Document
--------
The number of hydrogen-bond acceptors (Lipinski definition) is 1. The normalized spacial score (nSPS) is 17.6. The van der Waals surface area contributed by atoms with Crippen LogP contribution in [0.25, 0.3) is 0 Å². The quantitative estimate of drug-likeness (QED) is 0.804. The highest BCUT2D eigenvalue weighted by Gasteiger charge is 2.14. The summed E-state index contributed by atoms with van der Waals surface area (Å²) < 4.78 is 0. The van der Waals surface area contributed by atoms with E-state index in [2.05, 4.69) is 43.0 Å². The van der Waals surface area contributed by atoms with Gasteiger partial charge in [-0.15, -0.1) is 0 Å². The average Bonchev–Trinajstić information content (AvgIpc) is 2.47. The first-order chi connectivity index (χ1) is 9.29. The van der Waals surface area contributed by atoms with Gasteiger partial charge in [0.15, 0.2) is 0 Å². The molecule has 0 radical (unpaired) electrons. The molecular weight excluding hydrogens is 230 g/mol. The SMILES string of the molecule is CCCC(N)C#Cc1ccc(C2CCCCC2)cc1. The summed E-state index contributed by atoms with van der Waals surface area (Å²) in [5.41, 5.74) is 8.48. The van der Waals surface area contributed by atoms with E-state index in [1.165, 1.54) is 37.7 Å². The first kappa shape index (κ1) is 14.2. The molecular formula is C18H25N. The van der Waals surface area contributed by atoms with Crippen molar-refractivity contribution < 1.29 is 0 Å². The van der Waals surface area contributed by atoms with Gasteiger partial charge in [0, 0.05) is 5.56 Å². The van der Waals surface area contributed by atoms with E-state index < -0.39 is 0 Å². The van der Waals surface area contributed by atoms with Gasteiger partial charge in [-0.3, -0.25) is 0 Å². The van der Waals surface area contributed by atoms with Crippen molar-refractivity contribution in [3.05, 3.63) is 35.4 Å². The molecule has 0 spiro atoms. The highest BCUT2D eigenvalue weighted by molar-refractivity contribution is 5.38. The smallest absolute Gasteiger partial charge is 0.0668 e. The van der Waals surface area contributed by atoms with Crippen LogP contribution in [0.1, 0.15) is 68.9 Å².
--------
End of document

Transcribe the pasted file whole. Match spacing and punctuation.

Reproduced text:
The number of hydrogen-bond acceptors (Lipinski definition) is 1. The normalized spacial score (nSPS) is 17.6. The van der Waals surface area contributed by atoms with Crippen LogP contribution in [0.25, 0.3) is 0 Å². The quantitative estimate of drug-likeness (QED) is 0.804. The highest BCUT2D eigenvalue weighted by Gasteiger charge is 2.14. The summed E-state index contributed by atoms with van der Waals surface area (Å²) < 4.78 is 0. The van der Waals surface area contributed by atoms with E-state index in [2.05, 4.69) is 43.0 Å². The van der Waals surface area contributed by atoms with Gasteiger partial charge in [-0.15, -0.1) is 0 Å². The average Bonchev–Trinajstić information content (AvgIpc) is 2.47. The first-order chi connectivity index (χ1) is 9.29. The van der Waals surface area contributed by atoms with Gasteiger partial charge in [0.15, 0.2) is 0 Å². The molecule has 0 radical (unpaired) electrons. The molecular weight excluding hydrogens is 230 g/mol. The SMILES string of the molecule is CCCC(N)C#Cc1ccc(C2CCCCC2)cc1. The summed E-state index contributed by atoms with van der Waals surface area (Å²) in [5.41, 5.74) is 8.48. The van der Waals surface area contributed by atoms with E-state index in [1.165, 1.54) is 37.7 Å². The first kappa shape index (κ1) is 14.2. The molecular formula is C18H25N. The van der Waals surface area contributed by atoms with Crippen molar-refractivity contribution < 1.29 is 0 Å². The van der Waals surface area contributed by atoms with Gasteiger partial charge in [0, 0.05) is 5.56 Å². The van der Waals surface area contributed by atoms with E-state index < -0.39 is 0 Å². The van der Waals surface area contributed by atoms with Gasteiger partial charge in [-0.3, -0.25) is 0 Å². The van der Waals surface area contributed by atoms with Crippen molar-refractivity contribution in [3.05, 3.63) is 35.4 Å². The molecule has 0 spiro atoms. The highest BCUT2D eigenvalue weighted by molar-refractivity contribution is 5.38. The smallest absolute Gasteiger partial charge is 0.0668 e. The van der Waals surface area contributed by atoms with Crippen LogP contribution in [0.1, 0.15) is 68.9 Å².